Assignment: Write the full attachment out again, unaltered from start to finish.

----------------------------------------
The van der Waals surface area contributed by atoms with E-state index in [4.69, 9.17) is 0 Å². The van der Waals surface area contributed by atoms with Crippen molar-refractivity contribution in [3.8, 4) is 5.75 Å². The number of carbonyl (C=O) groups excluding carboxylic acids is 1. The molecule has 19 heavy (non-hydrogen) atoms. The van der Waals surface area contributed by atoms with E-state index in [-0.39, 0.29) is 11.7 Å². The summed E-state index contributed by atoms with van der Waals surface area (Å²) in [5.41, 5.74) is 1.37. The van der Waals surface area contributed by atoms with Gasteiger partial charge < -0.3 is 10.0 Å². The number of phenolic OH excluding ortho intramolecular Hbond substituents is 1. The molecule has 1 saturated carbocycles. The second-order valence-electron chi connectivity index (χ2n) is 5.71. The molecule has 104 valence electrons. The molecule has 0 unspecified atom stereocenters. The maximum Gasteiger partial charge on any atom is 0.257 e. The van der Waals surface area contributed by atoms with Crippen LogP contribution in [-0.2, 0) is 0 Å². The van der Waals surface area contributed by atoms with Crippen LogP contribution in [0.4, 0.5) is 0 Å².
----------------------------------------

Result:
The van der Waals surface area contributed by atoms with E-state index in [4.69, 9.17) is 0 Å². The van der Waals surface area contributed by atoms with Crippen molar-refractivity contribution in [3.8, 4) is 5.75 Å². The number of carbonyl (C=O) groups excluding carboxylic acids is 1. The molecule has 19 heavy (non-hydrogen) atoms. The van der Waals surface area contributed by atoms with E-state index in [-0.39, 0.29) is 11.7 Å². The summed E-state index contributed by atoms with van der Waals surface area (Å²) in [5.41, 5.74) is 1.37. The van der Waals surface area contributed by atoms with Gasteiger partial charge < -0.3 is 10.0 Å². The number of phenolic OH excluding ortho intramolecular Hbond substituents is 1. The molecule has 1 saturated carbocycles. The second-order valence-electron chi connectivity index (χ2n) is 5.71. The molecule has 104 valence electrons. The molecule has 0 unspecified atom stereocenters. The maximum Gasteiger partial charge on any atom is 0.257 e. The van der Waals surface area contributed by atoms with Crippen LogP contribution in [-0.2, 0) is 0 Å². The van der Waals surface area contributed by atoms with Crippen LogP contribution in [0.4, 0.5) is 0 Å².